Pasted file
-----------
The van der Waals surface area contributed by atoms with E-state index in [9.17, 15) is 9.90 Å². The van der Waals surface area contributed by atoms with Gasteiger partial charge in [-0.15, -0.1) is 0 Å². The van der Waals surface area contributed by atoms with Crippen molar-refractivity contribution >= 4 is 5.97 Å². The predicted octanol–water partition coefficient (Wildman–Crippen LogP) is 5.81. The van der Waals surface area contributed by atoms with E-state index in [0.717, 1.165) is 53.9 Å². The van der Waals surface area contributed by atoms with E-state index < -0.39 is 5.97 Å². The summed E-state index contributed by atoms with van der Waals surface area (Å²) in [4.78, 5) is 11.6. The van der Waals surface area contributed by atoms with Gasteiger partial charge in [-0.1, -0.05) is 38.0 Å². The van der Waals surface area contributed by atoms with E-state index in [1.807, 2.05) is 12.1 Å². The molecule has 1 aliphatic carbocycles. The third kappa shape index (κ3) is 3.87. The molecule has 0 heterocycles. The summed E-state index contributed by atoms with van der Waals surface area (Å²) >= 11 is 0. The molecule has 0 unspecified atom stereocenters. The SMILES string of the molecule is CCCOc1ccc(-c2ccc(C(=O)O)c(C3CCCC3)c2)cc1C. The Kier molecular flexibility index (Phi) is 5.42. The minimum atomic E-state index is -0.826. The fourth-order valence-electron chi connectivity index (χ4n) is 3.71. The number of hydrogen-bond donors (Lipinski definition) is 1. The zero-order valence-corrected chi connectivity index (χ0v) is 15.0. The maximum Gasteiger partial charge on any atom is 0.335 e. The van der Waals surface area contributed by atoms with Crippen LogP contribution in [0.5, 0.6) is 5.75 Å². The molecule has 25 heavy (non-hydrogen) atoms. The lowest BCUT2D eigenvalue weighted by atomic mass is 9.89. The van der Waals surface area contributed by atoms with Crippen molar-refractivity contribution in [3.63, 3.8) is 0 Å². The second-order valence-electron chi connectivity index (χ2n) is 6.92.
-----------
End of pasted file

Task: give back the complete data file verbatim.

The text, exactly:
The van der Waals surface area contributed by atoms with E-state index in [9.17, 15) is 9.90 Å². The van der Waals surface area contributed by atoms with Gasteiger partial charge in [-0.15, -0.1) is 0 Å². The van der Waals surface area contributed by atoms with Crippen molar-refractivity contribution >= 4 is 5.97 Å². The predicted octanol–water partition coefficient (Wildman–Crippen LogP) is 5.81. The van der Waals surface area contributed by atoms with E-state index in [0.717, 1.165) is 53.9 Å². The van der Waals surface area contributed by atoms with E-state index < -0.39 is 5.97 Å². The summed E-state index contributed by atoms with van der Waals surface area (Å²) in [4.78, 5) is 11.6. The van der Waals surface area contributed by atoms with Gasteiger partial charge in [-0.1, -0.05) is 38.0 Å². The van der Waals surface area contributed by atoms with E-state index in [1.807, 2.05) is 12.1 Å². The molecule has 1 aliphatic carbocycles. The third kappa shape index (κ3) is 3.87. The molecule has 0 heterocycles. The summed E-state index contributed by atoms with van der Waals surface area (Å²) >= 11 is 0. The molecule has 0 unspecified atom stereocenters. The SMILES string of the molecule is CCCOc1ccc(-c2ccc(C(=O)O)c(C3CCCC3)c2)cc1C. The Kier molecular flexibility index (Phi) is 5.42. The minimum atomic E-state index is -0.826. The fourth-order valence-electron chi connectivity index (χ4n) is 3.71. The number of hydrogen-bond donors (Lipinski definition) is 1. The zero-order valence-corrected chi connectivity index (χ0v) is 15.0. The maximum Gasteiger partial charge on any atom is 0.335 e. The van der Waals surface area contributed by atoms with Crippen LogP contribution in [0.5, 0.6) is 5.75 Å². The molecule has 25 heavy (non-hydrogen) atoms. The lowest BCUT2D eigenvalue weighted by atomic mass is 9.89. The van der Waals surface area contributed by atoms with Crippen molar-refractivity contribution in [3.63, 3.8) is 0 Å². The second-order valence-electron chi connectivity index (χ2n) is 6.92.